This turkey knows how to escape the Thanksgiving table
NEW YORK — Perhaps attempting to escape a Thanksgiving Day fate, a small wild turkey made a dash for the big city.
The 10-pound female bird wandered onto a busy bridge’s toll plaza Tuesday afternoon, halting traffic for about 15 minutes as workers chased the fowl.
No one knew how the turkey got onto the Triborough Bridge, which connects the boroughs of Manhattan, Queens and the Bronx. City officials received a call that there was a loose bird just before the start of the evening rush hour, and six officers chased it around the Manhattan toll plaza.
‘‘Watching it unfold on our cameras, it seemed the only thing missing was someone playing ’Turkey in the Straw,’’’ said Triborough Bridge General Operations Manager Ray Bush.
The frightened turkey skittered back and forth across the plaza, evading capture for 15 minutes. Bridge officers finally cornered it, and a construction worker snatched it.
The turkey was released into a wooded area on nearby Wards Island, which has acres of open land inhabited by pheasants, rabbits, squirrels and chipmunks.
Hong Kong couple pays over $150,000 for a fungus
HONG KONG — A large Italian white truffle apparently reigns as the world’s most expensive fungus.
A Hong Kong property tycoon and his wife have reportedly paid $160,406 for the truffle, which auctioneers say could be the most expensive ever purchased.
Gordon Wu and his wife outbid connoisseurs from France and Italy to win the 3.3-pound Alba white truffle in an international auction, a spokeswoman for the Ritz-Carlton hotel, which hosted the Hong Kong part of the auction, said Tuesday.
‘‘They’re very unique. They’re found all together and they’ve got a beautiful shape,’’ said hotel cook Umberto Bombana of this year’s prize truffle, made of three palm-sized portions.
Bombana will prepare the giant truffle for a five-course banquet hosted by Wu.
It was the second time Hong Kong bidders won a pricey fungus at the annual auction, held in Grizane, Italy, with satellite links to Paris and Hong Kong.
Proceeds from the auction — which also featured five smaller truffles — will go to a Hong Kong charity that cares for pregnant girls and organizes adoptions.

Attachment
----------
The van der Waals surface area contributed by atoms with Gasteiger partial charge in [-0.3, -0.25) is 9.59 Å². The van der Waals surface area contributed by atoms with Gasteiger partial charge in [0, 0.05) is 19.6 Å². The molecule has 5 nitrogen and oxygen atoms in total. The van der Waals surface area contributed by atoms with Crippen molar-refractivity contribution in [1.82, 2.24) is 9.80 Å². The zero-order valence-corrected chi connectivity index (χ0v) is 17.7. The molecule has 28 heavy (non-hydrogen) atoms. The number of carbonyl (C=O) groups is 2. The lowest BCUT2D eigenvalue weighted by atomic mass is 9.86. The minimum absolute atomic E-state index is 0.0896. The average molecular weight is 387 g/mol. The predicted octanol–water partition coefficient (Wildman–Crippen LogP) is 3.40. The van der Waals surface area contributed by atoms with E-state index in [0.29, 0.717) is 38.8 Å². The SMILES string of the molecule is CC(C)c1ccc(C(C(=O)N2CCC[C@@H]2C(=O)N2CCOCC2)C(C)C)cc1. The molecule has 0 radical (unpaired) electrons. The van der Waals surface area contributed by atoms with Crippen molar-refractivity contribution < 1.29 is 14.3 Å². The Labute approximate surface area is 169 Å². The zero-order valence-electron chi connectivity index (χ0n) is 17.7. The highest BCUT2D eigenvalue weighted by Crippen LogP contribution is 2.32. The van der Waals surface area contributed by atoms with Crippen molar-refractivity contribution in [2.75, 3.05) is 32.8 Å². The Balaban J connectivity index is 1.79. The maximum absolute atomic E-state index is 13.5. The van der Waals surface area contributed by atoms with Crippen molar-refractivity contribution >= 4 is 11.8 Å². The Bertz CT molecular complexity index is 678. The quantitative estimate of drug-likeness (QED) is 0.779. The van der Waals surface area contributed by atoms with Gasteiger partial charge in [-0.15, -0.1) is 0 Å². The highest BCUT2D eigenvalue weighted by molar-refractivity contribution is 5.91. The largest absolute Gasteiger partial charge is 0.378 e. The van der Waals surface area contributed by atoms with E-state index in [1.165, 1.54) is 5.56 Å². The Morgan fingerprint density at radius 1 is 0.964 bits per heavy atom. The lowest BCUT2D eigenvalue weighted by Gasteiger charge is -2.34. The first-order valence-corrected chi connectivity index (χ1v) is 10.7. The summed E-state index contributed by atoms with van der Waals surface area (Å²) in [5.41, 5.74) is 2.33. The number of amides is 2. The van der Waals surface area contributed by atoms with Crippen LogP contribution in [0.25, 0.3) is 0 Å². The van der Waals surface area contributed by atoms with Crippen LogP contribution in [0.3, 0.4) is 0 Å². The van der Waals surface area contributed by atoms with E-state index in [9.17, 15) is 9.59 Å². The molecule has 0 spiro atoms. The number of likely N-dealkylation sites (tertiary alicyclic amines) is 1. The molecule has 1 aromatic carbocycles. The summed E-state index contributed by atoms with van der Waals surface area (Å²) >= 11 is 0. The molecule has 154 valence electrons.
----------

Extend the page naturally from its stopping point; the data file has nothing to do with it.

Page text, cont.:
Man escapes police but can't get his handcuffs off
OAK RIDGE, Tenn. — A man being questioned in connection with the theft of more than $5,000 in jewelry managed to slip police — but not his handcuffs.
Terry S. Davis, 34, who authorities say has an extensive criminal record, escaped on Nov. 3 from the Oak Ridge Police Department’s interrogation room.
He was nabbed nine days later, still wearing the handcuffs.
Davis was able to sever the chain joining the handcuffs but told police the remaining restraints were raising welts on his wrists, according to Capt. Rick Stone.
After his getaway, he eluded officers in two separate foot chases before being arrested at his home Sunday night.
Group attempts to save a building that has already been torn down
SUPERIOR, Wis. — An attempt to get a court to stop the bulldozing of historic Palace Theater had a fatal flaw: the wrecking ball had already done its work.
‘‘You cannot save a building if it doesn’t exist,’’ U.S. District Judge John Shabaz said in a teleconference Tuesday while hearing a motion for an injunction to block the demolition. ‘‘The entire motion appears to be moot.’’
The building, a historic vaudeville and movie house that opened in 1917, came down nearly two weeks ago, and crews were still hauling away rubble Tuesday.
Shabaz granted an opportunity for the Friends of Superior to amend their complaint and proceed to a trial, which he scheduled March 29.
Kris Fisher, president of the group, said that by demolishing the building, the city disregarded the U.S. Department of Housing and Urban Development, the Advisory Council for Historic Preservation and the federal court.
‘‘They need to understand the rule of law prevails,’’ she said.